‘On 11 November 1975 we saw the culmination of the most blatant act of external interference in Australia’s internal affairs and its autonomy as a nation and a democracy. The dismissal of the Whitlam Government was orchestrated by a combination of forces inside and outside Australia – namely the United States of America…the Australian press has virtually ignored the biggest political history event in Australia.’

– Former Australian Cabinet Minister Peter Staples in Parliament November 20th, 1986

Before Edward Snowden, Julian Assange and Bradley Manning there was another whistle-blower whose actions saw him face the full force of a vengeful state apparatus caught red handed in nefarious activities. His name was Christopher Boyce. An unknown to Australians, Boyce holds the key to understanding the most alarming and successful attempt to undermine Australian sovereignty. The sabotage wasn’t committed by the Soviet Union, China or even Imperial Japan, but our strongest ally.

Boyce Whistleblower CIA

Christopher Boyce – Whistleblower, convicted of Treason

This obscure story made it to the big screen in the form of The Falcon and the Snowman (1985) which starred Timothy Hutton and Sean Penn. The film dramatizes the story of Christopher Boyce (The Falcon) and his childhood friend turned drug dealer Dalton Lee (The Snowman) as they descend into a world of criminality, selling secrets to the Union of Soviet Socialist Republics (USSR) and ultimately their conviction for treason. It is Boyce’s initial motivation for these acts that is of interest here. Courtesy of his FBI father, Boyce worked for a private aerospace company called TRW in California. Part of the US military industrial complex, TRW created spy satellites. His job was in the ‘Black Vault’ communications area of the firm, where he would often receive misdirected CIA Telex messages. The content of these messages shattered his world view and changed his life. The communications discussed a security threat to the United States (US) – namely Australian Prime Minister Gough Whitlam and his Labor Government.

When Boyce was asked by Australian journalist Ray Martin on the Australian 60 Minutes program, why he had sold on secret documents to the USSR, he said he did it because ‘my government was deceiving an ally, perhaps had been an ally for two world wars, [an] English speaking parliamentary democracy. I thought it was indicative of what my country had sunk to’. Boyce had discovered that the noble idea of shared intelligence among allies was in practice a one-way sham. An informal intelligence alliance supposedly exists between five western countries, “the Five Eyes “; namely Australia, Britain, Canada, NZ and the US. The secret intelligence and signals sharing agreement, United Kingdom – United States of America Agreement (UKUSA), originated in 1947 but was borne from allied collaboration in World War II. It is more commonly known as SIGINT, for Signals Intelligence, and is essentially an Anglo-Saxon intelligence exchange club. Incredibly, no Australian Prime Minister even knew of its existence until 1973. It was an agreement between intelligence services and the public. Elected governments had no right to know. On top of this, Australia was expected to share but not receive, as Boyce explains ‘ when I went to work for the project, the initial security briefing that I had, I was told that, in fact, we weren’t going to live up to that agreement, and that we hadn’t been’.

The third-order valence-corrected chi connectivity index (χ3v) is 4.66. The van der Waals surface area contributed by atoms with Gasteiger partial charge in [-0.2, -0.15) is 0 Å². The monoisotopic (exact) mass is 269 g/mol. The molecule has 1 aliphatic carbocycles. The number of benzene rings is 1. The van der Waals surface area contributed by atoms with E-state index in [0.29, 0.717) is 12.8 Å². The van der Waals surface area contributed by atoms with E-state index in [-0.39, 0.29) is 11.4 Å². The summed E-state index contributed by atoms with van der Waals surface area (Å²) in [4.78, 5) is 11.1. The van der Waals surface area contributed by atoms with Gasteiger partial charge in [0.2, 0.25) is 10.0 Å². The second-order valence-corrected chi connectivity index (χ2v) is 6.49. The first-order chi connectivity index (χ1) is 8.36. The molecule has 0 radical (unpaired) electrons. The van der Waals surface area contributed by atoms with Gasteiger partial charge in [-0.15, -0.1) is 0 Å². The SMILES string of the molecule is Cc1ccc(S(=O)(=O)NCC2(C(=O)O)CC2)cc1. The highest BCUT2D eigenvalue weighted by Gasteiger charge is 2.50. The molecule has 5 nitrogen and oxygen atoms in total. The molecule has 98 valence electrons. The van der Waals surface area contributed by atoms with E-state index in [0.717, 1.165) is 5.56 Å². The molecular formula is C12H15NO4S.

TRW Inc. Logo 1901-2002

During Boyce’s treason trial in 1977, whenever he sought to bring up his motivations, the prosecution made strenuous objections to his disclosure and the presiding judge upheld them. His statements on the US betrayal of Australia, though briefly mentioned in some sections of the media, were not dwelt upon or investigated. Instead the focus of the trial was on information Boyce passed along concerning an abandoned project called the Pyramider Project. Boyce claimed at the trial that this TOP SECRET file sat on top of a filing cabinet in the TRW vault for 36 days straight. After two years of passing along information, Boyce’s relationship with the Russians ended much to his relief. For their part the Soviet Union had stopped using Boyce as an information source because the detail he provided was consistently already known or useless; as was Boyce’s intent. In defense of Boyce, former CIA analyst Victor Marchetti notes the hypocrisy of keeping information from allies that enemies already know:

The information is already in the hands of the Soviets…So they have the information, so who are we keeping it from? We are keeping it from the American public and Australian public in order to prevent embarrassment.

One of the projects, Argus, according to Boyce was specifically designed to prevent Australians from information gathered through its Rhyolite Project. Boyce was sentenced to 40 years jail and eventually released in 2002. For much of this time – his escape, bank robberies and recapture aside – he was in solitary confinement. Boyce’s punishment for speaking to 60 Minutes was that he was locked in a cell with neo-Nazi prisoners and brutalized.


‘There is increasing and profoundly disturbing evidence that foreign espionage and intelligence activities are being practiced in Australian on a wide scale. I believe the evidence is so grave in its detail and alarming in its implications that it demands the fullest investigation…Nothing less it at stake than Australia’s security and integrity as a sovereign nation.’

– Gough Whitlam in Parliament, 1977

Whitlam CIA boyce

Gough Whitlam. Australian Prime Minister 1972-1975